‘Lest human voices wake us and we drown,‘ I thought to myself yesterday, answering the phone and talking with a friend in New York, reading emails, catching up with forums news and bloggers’ posts (Mary Christine celebrated 27 years sober, which takes my breath away). I know so many who find it impossible to get more than a few days together and the really admirable thing about 27 years sober is just that: 27 years without touching alcohol, achieved one day at a time.
Home again, missing the fires at night and thrill of heating an old boiler in order to bath (hot brackish water a luxury), falling asleep to the sound of the sea, walking through fynbos looking at francolins, guineafowl and outraged plovers guarding eggs. And I read Le Clezio and a book on Deep Green Resistance and an abundance of poetry, memorising a poem or more a day. The dog Satchi grew bigger and behaved very well on the whole, a sweet-narured, affectionate but stubborn puppy. The smaller dogs were impossibly excited and noisy, but we all adjusted and compromised, the housemate and friends grilled plentiful sustainable fish on the coals, we talked politics late into the night and went down to the harbour, took out a boat to the island protectorate to watch penguins and seals, drove right into the wild and ungovernable valley named after the silver bearded spiders that weave webs between bushes, explored rocky beaches and waded through forests of kelp at low tide. Scoured with salt and sunburned and blissfully tired.
The poet David Metzger:
Time unbends me
My fragments make no difference
They are children
Laughing against knowledge
Shadows grow large in the field
My window watches
Sunset swallow song
Page after page of my book
Writes thru time
Lights sewn together
My poem is bits & splinters
Darkness allows me.
The door opens.
Quail in pairs
Wobble out for seed
Scattered like stars
In random swirls around the green
Grace of bamboo
Moving supple in the wind.
The contrasts are staggering as always — the built-up resorts with massive holiday homes and guesthouses, boutique hotels, whale-watching boats that pursue and harass the Southern Right whales, sharkdiving boats: tourists dive down in cages and lumps of raw meat are thrown into the water to attract Great White sharks who go into a feeding frenzy. Motor launches, yachts, ski boats, buggies crashing around the dunes, boys with air rifles, tourists buying blackmarket supplies of rock lobster or abalone. Private security companies guarding homes and threatening locals who venture into affluent areas. New gates and fences going up everywhere, dunes torn apart for double garages, a skyline of satellite dishes, milkwood forests replaced with brick driveways and slabs of cement.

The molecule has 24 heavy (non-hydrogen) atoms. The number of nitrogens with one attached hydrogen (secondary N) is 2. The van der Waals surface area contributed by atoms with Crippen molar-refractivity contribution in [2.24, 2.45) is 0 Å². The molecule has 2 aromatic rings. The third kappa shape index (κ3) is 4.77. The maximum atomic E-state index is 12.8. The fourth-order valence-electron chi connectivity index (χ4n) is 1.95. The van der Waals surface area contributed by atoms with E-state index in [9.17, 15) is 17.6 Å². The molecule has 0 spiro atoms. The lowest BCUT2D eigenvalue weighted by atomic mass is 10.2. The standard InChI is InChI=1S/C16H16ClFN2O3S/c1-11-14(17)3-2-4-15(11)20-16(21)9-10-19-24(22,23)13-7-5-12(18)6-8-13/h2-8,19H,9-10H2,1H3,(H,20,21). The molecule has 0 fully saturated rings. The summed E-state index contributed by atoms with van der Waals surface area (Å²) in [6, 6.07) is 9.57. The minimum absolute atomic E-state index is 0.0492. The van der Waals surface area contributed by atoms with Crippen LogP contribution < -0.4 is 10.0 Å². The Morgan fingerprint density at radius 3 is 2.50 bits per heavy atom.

And then the poverty of the township, high unemployment, and scattered remnants of the older fishing communities that began here with the old whaling stations of the 18th and 19th centuries. The thin scarred women at the fish processing factories with faces hard as fists. People still cook in hearths and sleep on pillows stuffed with moulted penguin feathers, boiled to remove the stench. An elderly woman selling lice combs for those coming off the boats, yellowing lace doilies hung with musselcracker scales. Everyone afraid of the numbers of Great Whites coming into the bay, the overfishing and perlemoen (abalone) smuggling. The only viable industry is crime, the poaching of seafood (crabs, mussels, sea urchins as well as penguin eggs) and the boom in drugs, locally made crystal meths or tik. All the police stationed at one village had been arrested and were on trial for drug dealing and poaching.
And my former art teacher suddenly very ill so that was a worry — her son flying out from America, while she sat up in her hospital bed and planned her funeral in detail, even writing the minister’s eulogy for herself. Feisty and lucid, hanging in there. Severe renal failure, congestive heart failure, her voice just a whisper on the phone, so hard to hear that spirit quenched. But my neighbour T came through his open-heart surgery and that was good news. We could turn off the cell phone and just walk by the sea, go to the old lighthouse on the peninsula and look out at the stormy seas. Even now, spars of mast and verdigrised cultlery wash up from shipwrecks along this coast.
Out of touch with the world for a short time, but walked into a cafe yesterday and saw headlines saying Amy Winehouse was dead. A brief painful shock to think of that intense voice and jazz/soul music talent gone. She made many successful singers (Madonna, Lady Gaga) driven by ambition rather than love of the music sound thin and plastic, inauthentic. But a waste, a journey cut short too soon. And she hasn’t been present to much around her for a while now, as Russell Brand noted:
I was myself at that time barely out of rehab and was thirstily seeking less complicated women so I barely reflected on the now glaringly obvious fact that Winehouse and I shared an affliction, the disease of addiction. All addicts, regardless of the substance or their social status share a consistent and obvious symptom; they’re not quite present when you talk to them. They communicate to you through a barely discernible but unignorable veil. Whether a homeless smack head troubling you for 50p for a cup of tea or a coked-up, pinstriped exec foaming off about his speedboat, there is a toxic aura that prevents connection. They have about them the air of elsewhere, that they’re looking through you to somewhere else they’d rather be. And of course they are. The priority of any addict is to anaesthetise the pain of living to ease the passage of the day with some purchased relief.